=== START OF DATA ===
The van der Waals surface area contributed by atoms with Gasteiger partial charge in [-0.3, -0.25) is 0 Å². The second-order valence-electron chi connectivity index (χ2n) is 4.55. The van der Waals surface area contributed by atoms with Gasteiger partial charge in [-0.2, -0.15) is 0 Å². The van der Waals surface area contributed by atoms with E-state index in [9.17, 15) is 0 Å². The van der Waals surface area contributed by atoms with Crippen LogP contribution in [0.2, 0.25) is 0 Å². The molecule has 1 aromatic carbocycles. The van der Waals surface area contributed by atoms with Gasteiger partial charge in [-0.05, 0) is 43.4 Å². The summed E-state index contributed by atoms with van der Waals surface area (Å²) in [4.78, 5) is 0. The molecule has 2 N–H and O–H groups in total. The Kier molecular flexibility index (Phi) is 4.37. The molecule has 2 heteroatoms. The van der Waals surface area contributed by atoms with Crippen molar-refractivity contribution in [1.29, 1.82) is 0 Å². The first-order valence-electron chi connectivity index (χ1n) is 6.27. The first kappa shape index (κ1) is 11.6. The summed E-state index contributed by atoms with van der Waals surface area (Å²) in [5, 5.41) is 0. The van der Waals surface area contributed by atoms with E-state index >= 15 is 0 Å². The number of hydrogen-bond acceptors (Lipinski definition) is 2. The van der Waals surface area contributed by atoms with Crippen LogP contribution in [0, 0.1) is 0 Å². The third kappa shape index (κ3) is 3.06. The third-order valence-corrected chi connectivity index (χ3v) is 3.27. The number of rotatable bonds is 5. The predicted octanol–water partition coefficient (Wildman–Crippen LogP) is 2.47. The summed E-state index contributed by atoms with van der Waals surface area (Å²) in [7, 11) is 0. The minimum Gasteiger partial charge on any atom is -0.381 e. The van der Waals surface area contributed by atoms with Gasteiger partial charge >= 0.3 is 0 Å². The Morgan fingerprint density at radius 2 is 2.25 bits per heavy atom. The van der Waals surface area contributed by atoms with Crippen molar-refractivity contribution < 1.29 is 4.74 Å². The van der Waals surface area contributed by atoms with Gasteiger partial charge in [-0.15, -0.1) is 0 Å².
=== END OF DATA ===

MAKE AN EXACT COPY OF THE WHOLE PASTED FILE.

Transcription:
The van der Waals surface area contributed by atoms with Gasteiger partial charge in [-0.3, -0.25) is 0 Å². The second-order valence-electron chi connectivity index (χ2n) is 4.55. The van der Waals surface area contributed by atoms with Gasteiger partial charge in [-0.2, -0.15) is 0 Å². The van der Waals surface area contributed by atoms with E-state index in [9.17, 15) is 0 Å². The van der Waals surface area contributed by atoms with Crippen LogP contribution in [0.2, 0.25) is 0 Å². The molecule has 1 aromatic carbocycles. The van der Waals surface area contributed by atoms with Gasteiger partial charge in [-0.05, 0) is 43.4 Å². The summed E-state index contributed by atoms with van der Waals surface area (Å²) in [4.78, 5) is 0. The molecule has 2 N–H and O–H groups in total. The Kier molecular flexibility index (Phi) is 4.37. The molecule has 2 heteroatoms. The van der Waals surface area contributed by atoms with Crippen molar-refractivity contribution in [1.29, 1.82) is 0 Å². The first-order valence-electron chi connectivity index (χ1n) is 6.27. The first kappa shape index (κ1) is 11.6. The summed E-state index contributed by atoms with van der Waals surface area (Å²) in [5, 5.41) is 0. The van der Waals surface area contributed by atoms with E-state index >= 15 is 0 Å². The number of hydrogen-bond acceptors (Lipinski definition) is 2. The van der Waals surface area contributed by atoms with Crippen LogP contribution in [0, 0.1) is 0 Å². The third kappa shape index (κ3) is 3.06. The third-order valence-corrected chi connectivity index (χ3v) is 3.27. The number of rotatable bonds is 5. The predicted octanol–water partition coefficient (Wildman–Crippen LogP) is 2.47. The summed E-state index contributed by atoms with van der Waals surface area (Å²) in [7, 11) is 0. The minimum Gasteiger partial charge on any atom is -0.381 e. The van der Waals surface area contributed by atoms with Gasteiger partial charge >= 0.3 is 0 Å². The Morgan fingerprint density at radius 2 is 2.25 bits per heavy atom. The van der Waals surface area contributed by atoms with Crippen molar-refractivity contribution < 1.29 is 4.74 Å². The van der Waals surface area contributed by atoms with Gasteiger partial charge in [-0.15, -0.1) is 0 Å².